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Seagate's first quarter 2018 revenues sank 7 per cent year-on-year to $2.6bn, but the drive biz expects growth and is convinced its heat-assisted magnetic recording (HAMR) tech will help that.
GAAP net income was $181m, up 8.4 per cent on last year's $167m.
New - CEO - Dave - Mosley - Statement
New CEO Dave Mosley's statement spoke of "solid execution and market demand" while delivering "record levels of exabyte shipments" and "sequential growth in revenue and profit".
He reckons: "Seagate is in a strong position to grow its businesses, improve profitability and continue with its shareholder-return objectives."
Company - Capacity
The company shipped 70.3EB of capacity, averaging 1.9TB/drive.
HDD revenues were $2.39bn, compared to $2.6bn a year ago. Enterprise systems (arrays), flash and other revenues were $242m, 17 per cent growth from $208m a year ago, also 30 per cent sequential growth from the previous quarter's $186m. In the prior quarter HDD revenues were $2.22bn so there was sequential growth in that category as well.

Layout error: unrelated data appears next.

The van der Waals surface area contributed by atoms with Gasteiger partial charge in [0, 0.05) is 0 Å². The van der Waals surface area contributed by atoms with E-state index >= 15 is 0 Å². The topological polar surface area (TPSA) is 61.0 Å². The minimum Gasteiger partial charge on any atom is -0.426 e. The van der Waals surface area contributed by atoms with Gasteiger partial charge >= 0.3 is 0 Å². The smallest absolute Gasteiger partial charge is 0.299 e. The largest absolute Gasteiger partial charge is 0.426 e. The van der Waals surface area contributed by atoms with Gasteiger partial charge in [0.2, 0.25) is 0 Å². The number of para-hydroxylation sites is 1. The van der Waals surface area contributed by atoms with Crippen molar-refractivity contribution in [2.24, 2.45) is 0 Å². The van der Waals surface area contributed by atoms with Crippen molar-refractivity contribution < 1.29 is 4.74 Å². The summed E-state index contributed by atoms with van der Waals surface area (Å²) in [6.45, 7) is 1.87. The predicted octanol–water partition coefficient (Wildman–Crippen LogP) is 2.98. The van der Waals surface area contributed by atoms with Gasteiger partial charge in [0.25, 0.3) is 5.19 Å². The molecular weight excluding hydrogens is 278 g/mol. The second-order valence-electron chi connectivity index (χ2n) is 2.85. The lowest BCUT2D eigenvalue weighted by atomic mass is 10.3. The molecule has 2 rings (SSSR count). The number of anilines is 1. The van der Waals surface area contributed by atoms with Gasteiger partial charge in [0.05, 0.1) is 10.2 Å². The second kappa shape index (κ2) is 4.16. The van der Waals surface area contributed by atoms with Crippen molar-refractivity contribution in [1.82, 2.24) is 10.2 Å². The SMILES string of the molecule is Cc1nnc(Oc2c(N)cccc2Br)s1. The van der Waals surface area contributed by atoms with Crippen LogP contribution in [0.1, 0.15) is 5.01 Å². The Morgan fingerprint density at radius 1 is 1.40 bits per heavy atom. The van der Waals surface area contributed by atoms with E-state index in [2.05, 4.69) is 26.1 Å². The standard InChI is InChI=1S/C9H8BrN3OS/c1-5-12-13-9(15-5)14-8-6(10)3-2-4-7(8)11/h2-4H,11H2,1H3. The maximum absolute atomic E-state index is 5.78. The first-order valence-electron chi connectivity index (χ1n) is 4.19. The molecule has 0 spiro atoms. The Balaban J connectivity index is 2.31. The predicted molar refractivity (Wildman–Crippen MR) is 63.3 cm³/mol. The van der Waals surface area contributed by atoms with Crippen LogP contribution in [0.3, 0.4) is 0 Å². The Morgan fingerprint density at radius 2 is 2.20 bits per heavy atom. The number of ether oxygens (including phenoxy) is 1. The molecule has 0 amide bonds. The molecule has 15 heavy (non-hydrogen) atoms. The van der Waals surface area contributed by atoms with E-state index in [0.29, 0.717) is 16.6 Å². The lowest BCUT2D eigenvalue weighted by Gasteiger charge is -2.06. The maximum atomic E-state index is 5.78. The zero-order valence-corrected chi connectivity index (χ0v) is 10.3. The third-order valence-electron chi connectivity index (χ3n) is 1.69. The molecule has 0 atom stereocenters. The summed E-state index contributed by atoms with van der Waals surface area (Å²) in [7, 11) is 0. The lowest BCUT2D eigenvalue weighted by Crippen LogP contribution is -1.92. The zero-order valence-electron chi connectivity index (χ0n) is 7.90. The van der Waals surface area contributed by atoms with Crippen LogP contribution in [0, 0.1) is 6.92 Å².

WDC - Rejection - HAMR - Seagate - Disk
What about WDC'S rejection of HAMR, Seagate's next-generation disk technology, in favour of MAMR?
In the earnings call, Mosley declared: "We continue to make progress towards the introduction of our heat-assisted magnetic recording, or HAMR, technology portfolio, which is expected to be shipping in volume in 2019... We believe that HAMR technology opens up a rich design space for high capacity and great value, and we've been communicating that with customers for some months...
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